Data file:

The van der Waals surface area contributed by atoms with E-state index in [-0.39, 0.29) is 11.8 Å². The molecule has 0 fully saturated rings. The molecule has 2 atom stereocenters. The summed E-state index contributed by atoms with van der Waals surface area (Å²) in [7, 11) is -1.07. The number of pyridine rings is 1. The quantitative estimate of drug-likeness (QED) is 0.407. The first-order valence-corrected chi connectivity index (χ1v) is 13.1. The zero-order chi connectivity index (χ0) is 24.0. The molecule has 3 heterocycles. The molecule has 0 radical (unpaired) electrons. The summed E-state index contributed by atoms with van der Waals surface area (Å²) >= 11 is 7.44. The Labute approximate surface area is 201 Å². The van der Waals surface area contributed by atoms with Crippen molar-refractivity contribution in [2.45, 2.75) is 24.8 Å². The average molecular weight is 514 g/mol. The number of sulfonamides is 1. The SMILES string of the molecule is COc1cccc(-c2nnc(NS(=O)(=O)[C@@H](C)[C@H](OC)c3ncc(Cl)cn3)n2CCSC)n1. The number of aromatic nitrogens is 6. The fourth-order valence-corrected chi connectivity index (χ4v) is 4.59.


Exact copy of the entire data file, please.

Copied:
The van der Waals surface area contributed by atoms with E-state index in [-0.39, 0.29) is 11.8 Å². The molecule has 0 fully saturated rings. The molecule has 2 atom stereocenters. The summed E-state index contributed by atoms with van der Waals surface area (Å²) in [7, 11) is -1.07. The number of pyridine rings is 1. The quantitative estimate of drug-likeness (QED) is 0.407. The first-order valence-corrected chi connectivity index (χ1v) is 13.1. The zero-order chi connectivity index (χ0) is 24.0. The molecule has 3 heterocycles. The molecule has 0 radical (unpaired) electrons. The summed E-state index contributed by atoms with van der Waals surface area (Å²) >= 11 is 7.44. The Labute approximate surface area is 201 Å². The van der Waals surface area contributed by atoms with Crippen molar-refractivity contribution in [2.45, 2.75) is 24.8 Å². The average molecular weight is 514 g/mol. The number of sulfonamides is 1. The SMILES string of the molecule is COc1cccc(-c2nnc(NS(=O)(=O)[C@@H](C)[C@H](OC)c3ncc(Cl)cn3)n2CCSC)n1. The number of aromatic nitrogens is 6. The fourth-order valence-corrected chi connectivity index (χ4v) is 4.59.